In-Depth

Write Tests Before You Code

Use the Test-Driven Development methodology in Visual Studio Team System to write tests and improve the quality of your code.

Welcome to Visual Studio Magazine's new online column on Microsoft Visual Studio 2005 Team System (VSTS). Twice a month I will introduce you to concepts in VSTS, for beginners and professionals alike. If you have a question about an aspect of VSTS that you would like to suggest I address in a future column, please send it to onlineedit@1105media.com.

In this debut column, I will demonstrate how to use Team Edition for Software Testers for writing code in accordance with the Test-Driven Development (TDD) methodology. Oddly enough, many developers still do not write unit tests for their code, much less write tests before they write code! Using the TDD process, you write tests before you write code. Two of the most compelling reasons for this approach are (1) all code you write will be testable, and (2) you will not write any unnecessary code. At the very least, even if you decide not to adopt TDD, you will see the value of the unit-testing features in Team System and incorporate them in your process to build better applications.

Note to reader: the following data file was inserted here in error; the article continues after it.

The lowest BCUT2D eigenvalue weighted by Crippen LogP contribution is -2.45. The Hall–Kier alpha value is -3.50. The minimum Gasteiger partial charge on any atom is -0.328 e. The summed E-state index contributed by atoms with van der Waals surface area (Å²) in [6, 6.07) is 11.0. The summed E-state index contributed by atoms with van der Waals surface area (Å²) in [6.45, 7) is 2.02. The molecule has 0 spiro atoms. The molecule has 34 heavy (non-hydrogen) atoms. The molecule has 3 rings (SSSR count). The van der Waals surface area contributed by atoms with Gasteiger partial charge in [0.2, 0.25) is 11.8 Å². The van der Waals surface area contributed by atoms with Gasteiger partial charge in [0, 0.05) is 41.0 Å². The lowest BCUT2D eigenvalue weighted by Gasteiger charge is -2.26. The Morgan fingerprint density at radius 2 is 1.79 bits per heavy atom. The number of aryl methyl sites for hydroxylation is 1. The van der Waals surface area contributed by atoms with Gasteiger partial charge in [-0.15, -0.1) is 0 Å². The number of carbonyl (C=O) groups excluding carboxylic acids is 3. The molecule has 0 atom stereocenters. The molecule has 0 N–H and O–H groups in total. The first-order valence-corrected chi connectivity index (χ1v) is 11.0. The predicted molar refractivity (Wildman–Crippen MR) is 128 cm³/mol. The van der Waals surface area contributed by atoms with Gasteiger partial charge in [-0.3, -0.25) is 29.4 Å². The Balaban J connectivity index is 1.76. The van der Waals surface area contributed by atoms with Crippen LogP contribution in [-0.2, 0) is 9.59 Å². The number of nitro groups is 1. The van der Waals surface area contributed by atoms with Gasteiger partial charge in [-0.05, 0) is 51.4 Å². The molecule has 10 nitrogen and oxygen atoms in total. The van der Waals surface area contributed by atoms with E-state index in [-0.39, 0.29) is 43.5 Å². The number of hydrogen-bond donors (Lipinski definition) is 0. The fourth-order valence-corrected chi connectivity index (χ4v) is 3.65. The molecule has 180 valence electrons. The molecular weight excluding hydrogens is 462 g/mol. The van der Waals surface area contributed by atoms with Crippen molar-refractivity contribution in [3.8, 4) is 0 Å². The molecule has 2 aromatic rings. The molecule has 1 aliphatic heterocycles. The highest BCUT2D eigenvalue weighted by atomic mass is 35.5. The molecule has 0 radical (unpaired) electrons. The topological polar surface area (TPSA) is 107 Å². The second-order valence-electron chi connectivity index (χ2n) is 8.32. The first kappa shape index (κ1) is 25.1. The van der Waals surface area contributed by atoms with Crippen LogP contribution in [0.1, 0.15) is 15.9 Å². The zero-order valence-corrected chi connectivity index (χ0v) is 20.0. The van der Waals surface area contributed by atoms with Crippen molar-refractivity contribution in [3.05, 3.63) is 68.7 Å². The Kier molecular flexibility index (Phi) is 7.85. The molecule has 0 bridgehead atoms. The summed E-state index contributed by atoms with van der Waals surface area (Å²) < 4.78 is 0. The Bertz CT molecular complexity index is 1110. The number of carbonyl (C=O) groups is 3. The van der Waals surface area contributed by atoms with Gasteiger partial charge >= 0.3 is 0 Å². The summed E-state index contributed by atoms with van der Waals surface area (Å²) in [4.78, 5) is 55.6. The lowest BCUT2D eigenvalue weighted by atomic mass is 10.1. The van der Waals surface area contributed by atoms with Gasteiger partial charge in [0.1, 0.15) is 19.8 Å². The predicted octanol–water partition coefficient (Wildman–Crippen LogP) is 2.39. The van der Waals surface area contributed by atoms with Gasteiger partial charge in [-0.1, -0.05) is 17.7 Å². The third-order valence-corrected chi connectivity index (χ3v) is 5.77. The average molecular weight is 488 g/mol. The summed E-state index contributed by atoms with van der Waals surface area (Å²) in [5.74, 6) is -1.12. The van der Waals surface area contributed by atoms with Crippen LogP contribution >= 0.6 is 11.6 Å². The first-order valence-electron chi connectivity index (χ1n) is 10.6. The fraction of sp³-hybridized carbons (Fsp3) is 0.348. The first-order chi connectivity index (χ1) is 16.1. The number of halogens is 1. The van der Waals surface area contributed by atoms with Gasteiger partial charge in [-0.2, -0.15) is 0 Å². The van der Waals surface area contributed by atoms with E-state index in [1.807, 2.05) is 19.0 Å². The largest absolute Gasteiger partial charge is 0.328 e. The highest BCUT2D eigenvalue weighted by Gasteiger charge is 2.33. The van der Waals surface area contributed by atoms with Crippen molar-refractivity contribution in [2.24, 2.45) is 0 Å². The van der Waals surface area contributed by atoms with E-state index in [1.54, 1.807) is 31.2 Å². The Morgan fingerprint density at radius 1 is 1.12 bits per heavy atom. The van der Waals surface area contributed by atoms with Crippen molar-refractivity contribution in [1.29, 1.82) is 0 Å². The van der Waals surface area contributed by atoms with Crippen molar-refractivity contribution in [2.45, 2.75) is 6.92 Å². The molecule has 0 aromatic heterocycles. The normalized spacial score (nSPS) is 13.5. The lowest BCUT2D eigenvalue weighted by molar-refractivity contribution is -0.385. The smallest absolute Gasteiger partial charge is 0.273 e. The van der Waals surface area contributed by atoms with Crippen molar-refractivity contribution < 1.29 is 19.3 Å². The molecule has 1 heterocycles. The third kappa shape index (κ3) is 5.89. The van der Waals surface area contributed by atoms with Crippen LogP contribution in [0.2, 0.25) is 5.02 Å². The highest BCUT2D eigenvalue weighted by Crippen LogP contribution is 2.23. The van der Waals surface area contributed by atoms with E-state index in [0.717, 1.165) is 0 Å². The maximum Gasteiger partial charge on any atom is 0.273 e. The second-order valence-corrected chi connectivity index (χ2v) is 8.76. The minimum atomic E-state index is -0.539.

There are advantages and disadvantages to using TDD. For agile methodologies, incorporating TDD offers a huge benefit because you do not conduct significant upfront design in agile development. TDD does not allow you to create class diagrams and perform optimization up front. However, TDD does make it extremely easy to refactor code you've written. TDD generally prevents you from "gold plating" an application — that is, adding code that is unnecessary and often unused — and it is incredibly simple to add to an application without breaking the whole thing!